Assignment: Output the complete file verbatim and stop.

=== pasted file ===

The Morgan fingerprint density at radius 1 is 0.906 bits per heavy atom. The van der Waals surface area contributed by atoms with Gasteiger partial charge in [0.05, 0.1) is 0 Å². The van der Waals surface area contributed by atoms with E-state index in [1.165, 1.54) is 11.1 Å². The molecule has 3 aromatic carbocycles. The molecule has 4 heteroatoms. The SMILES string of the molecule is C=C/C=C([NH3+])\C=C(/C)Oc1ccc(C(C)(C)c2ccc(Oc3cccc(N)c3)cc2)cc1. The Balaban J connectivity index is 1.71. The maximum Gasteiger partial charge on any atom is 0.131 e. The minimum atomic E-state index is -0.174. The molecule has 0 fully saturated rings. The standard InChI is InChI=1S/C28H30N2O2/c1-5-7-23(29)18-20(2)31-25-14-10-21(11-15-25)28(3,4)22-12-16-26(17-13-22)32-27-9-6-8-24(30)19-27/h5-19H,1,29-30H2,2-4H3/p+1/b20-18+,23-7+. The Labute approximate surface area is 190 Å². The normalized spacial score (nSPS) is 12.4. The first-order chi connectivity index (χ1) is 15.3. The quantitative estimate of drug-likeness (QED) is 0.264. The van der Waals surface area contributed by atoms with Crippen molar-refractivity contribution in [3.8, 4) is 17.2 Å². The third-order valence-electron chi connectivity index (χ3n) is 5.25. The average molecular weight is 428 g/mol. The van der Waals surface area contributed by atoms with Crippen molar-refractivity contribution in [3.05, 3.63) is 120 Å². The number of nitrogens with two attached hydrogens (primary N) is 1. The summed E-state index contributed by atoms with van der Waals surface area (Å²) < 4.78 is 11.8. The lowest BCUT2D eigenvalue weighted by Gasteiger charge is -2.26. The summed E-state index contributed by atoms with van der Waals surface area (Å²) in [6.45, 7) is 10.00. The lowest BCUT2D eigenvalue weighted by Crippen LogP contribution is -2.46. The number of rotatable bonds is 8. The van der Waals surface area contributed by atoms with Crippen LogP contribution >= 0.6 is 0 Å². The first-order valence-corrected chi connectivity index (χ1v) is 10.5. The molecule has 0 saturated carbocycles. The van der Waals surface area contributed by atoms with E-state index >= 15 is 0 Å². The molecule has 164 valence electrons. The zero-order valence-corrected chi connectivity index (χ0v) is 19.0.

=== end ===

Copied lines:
The Morgan fingerprint density at radius 1 is 0.906 bits per heavy atom. The van der Waals surface area contributed by atoms with Gasteiger partial charge in [0.05, 0.1) is 0 Å². The van der Waals surface area contributed by atoms with E-state index in [1.165, 1.54) is 11.1 Å². The molecule has 3 aromatic carbocycles. The molecule has 4 heteroatoms. The SMILES string of the molecule is C=C/C=C([NH3+])\C=C(/C)Oc1ccc(C(C)(C)c2ccc(Oc3cccc(N)c3)cc2)cc1. The Balaban J connectivity index is 1.71. The maximum Gasteiger partial charge on any atom is 0.131 e. The minimum atomic E-state index is -0.174. The molecule has 0 fully saturated rings. The standard InChI is InChI=1S/C28H30N2O2/c1-5-7-23(29)18-20(2)31-25-14-10-21(11-15-25)28(3,4)22-12-16-26(17-13-22)32-27-9-6-8-24(30)19-27/h5-19H,1,29-30H2,2-4H3/p+1/b20-18+,23-7+. The Labute approximate surface area is 190 Å². The normalized spacial score (nSPS) is 12.4. The first-order chi connectivity index (χ1) is 15.3. The quantitative estimate of drug-likeness (QED) is 0.264. The van der Waals surface area contributed by atoms with Crippen molar-refractivity contribution in [3.8, 4) is 17.2 Å². The third-order valence-electron chi connectivity index (χ3n) is 5.25. The average molecular weight is 428 g/mol. The van der Waals surface area contributed by atoms with Crippen molar-refractivity contribution in [3.05, 3.63) is 120 Å². The number of nitrogens with two attached hydrogens (primary N) is 1. The summed E-state index contributed by atoms with van der Waals surface area (Å²) < 4.78 is 11.8. The lowest BCUT2D eigenvalue weighted by Gasteiger charge is -2.26. The summed E-state index contributed by atoms with van der Waals surface area (Å²) in [6.45, 7) is 10.00. The lowest BCUT2D eigenvalue weighted by Crippen LogP contribution is -2.46. The number of rotatable bonds is 8. The van der Waals surface area contributed by atoms with Crippen LogP contribution >= 0.6 is 0 Å². The first-order valence-corrected chi connectivity index (χ1v) is 10.5. The molecule has 0 saturated carbocycles. The van der Waals surface area contributed by atoms with E-state index >= 15 is 0 Å². The molecule has 164 valence electrons. The zero-order valence-corrected chi connectivity index (χ0v) is 19.0.